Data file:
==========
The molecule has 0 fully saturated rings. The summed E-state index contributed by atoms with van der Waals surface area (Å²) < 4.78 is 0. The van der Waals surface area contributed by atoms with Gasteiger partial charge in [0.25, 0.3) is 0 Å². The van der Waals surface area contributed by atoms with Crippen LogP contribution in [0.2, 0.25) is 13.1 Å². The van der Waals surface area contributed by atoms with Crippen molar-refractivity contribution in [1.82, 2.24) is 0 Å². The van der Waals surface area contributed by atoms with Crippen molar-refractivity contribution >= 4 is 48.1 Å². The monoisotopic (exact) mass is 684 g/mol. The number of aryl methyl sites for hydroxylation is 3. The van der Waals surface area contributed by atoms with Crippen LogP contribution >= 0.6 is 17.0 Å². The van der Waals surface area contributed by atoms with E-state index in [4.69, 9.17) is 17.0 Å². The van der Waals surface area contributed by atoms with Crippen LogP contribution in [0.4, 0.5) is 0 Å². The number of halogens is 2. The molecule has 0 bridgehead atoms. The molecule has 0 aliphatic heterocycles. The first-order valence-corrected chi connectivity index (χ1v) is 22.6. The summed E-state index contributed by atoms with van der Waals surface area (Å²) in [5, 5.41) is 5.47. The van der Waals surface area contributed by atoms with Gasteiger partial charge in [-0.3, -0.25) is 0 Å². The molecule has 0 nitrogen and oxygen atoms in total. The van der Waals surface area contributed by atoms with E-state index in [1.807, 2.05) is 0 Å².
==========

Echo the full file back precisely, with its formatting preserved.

The molecule has 0 fully saturated rings. The summed E-state index contributed by atoms with van der Waals surface area (Å²) < 4.78 is 0. The van der Waals surface area contributed by atoms with Gasteiger partial charge in [0.25, 0.3) is 0 Å². The van der Waals surface area contributed by atoms with Crippen LogP contribution in [0.2, 0.25) is 13.1 Å². The van der Waals surface area contributed by atoms with Crippen molar-refractivity contribution in [1.82, 2.24) is 0 Å². The van der Waals surface area contributed by atoms with Crippen molar-refractivity contribution >= 4 is 48.1 Å². The monoisotopic (exact) mass is 684 g/mol. The number of aryl methyl sites for hydroxylation is 3. The van der Waals surface area contributed by atoms with Crippen LogP contribution >= 0.6 is 17.0 Å². The van der Waals surface area contributed by atoms with E-state index in [4.69, 9.17) is 17.0 Å². The van der Waals surface area contributed by atoms with Crippen LogP contribution in [0.4, 0.5) is 0 Å². The number of halogens is 2. The molecule has 0 bridgehead atoms. The molecule has 0 aliphatic heterocycles. The first-order valence-corrected chi connectivity index (χ1v) is 22.6. The summed E-state index contributed by atoms with van der Waals surface area (Å²) in [5, 5.41) is 5.47. The van der Waals surface area contributed by atoms with Gasteiger partial charge in [-0.3, -0.25) is 0 Å². The molecule has 0 nitrogen and oxygen atoms in total. The van der Waals surface area contributed by atoms with E-state index in [1.807, 2.05) is 0 Å².